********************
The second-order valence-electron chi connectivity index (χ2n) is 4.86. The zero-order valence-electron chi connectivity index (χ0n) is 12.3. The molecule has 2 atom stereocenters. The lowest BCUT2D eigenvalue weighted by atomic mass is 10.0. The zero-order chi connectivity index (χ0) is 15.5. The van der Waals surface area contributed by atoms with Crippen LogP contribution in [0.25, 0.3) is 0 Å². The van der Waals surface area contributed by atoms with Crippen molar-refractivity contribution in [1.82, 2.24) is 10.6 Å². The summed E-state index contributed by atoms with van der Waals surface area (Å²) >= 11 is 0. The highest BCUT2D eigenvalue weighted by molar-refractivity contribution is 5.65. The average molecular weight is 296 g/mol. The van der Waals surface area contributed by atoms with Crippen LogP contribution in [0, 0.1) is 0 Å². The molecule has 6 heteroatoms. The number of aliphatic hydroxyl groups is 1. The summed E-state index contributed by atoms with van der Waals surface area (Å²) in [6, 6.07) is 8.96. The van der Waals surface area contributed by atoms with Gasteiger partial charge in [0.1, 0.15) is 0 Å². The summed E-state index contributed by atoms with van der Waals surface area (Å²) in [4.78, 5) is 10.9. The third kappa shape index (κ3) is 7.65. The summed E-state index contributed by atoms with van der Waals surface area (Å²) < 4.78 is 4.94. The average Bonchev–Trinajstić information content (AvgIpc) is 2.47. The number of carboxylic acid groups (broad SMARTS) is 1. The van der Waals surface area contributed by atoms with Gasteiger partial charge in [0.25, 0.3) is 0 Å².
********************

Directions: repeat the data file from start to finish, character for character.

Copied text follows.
The second-order valence-electron chi connectivity index (χ2n) is 4.86. The zero-order valence-electron chi connectivity index (χ0n) is 12.3. The molecule has 2 atom stereocenters. The lowest BCUT2D eigenvalue weighted by atomic mass is 10.0. The zero-order chi connectivity index (χ0) is 15.5. The van der Waals surface area contributed by atoms with Crippen LogP contribution in [0.25, 0.3) is 0 Å². The van der Waals surface area contributed by atoms with Crippen molar-refractivity contribution in [1.82, 2.24) is 10.6 Å². The summed E-state index contributed by atoms with van der Waals surface area (Å²) >= 11 is 0. The highest BCUT2D eigenvalue weighted by molar-refractivity contribution is 5.65. The average molecular weight is 296 g/mol. The van der Waals surface area contributed by atoms with Crippen LogP contribution in [0, 0.1) is 0 Å². The molecule has 6 heteroatoms. The number of aliphatic hydroxyl groups is 1. The summed E-state index contributed by atoms with van der Waals surface area (Å²) in [6, 6.07) is 8.96. The van der Waals surface area contributed by atoms with Gasteiger partial charge in [0.1, 0.15) is 0 Å². The summed E-state index contributed by atoms with van der Waals surface area (Å²) in [4.78, 5) is 10.9. The third kappa shape index (κ3) is 7.65. The summed E-state index contributed by atoms with van der Waals surface area (Å²) < 4.78 is 4.94. The average Bonchev–Trinajstić information content (AvgIpc) is 2.47. The number of carboxylic acid groups (broad SMARTS) is 1. The van der Waals surface area contributed by atoms with Gasteiger partial charge in [0.25, 0.3) is 0 Å².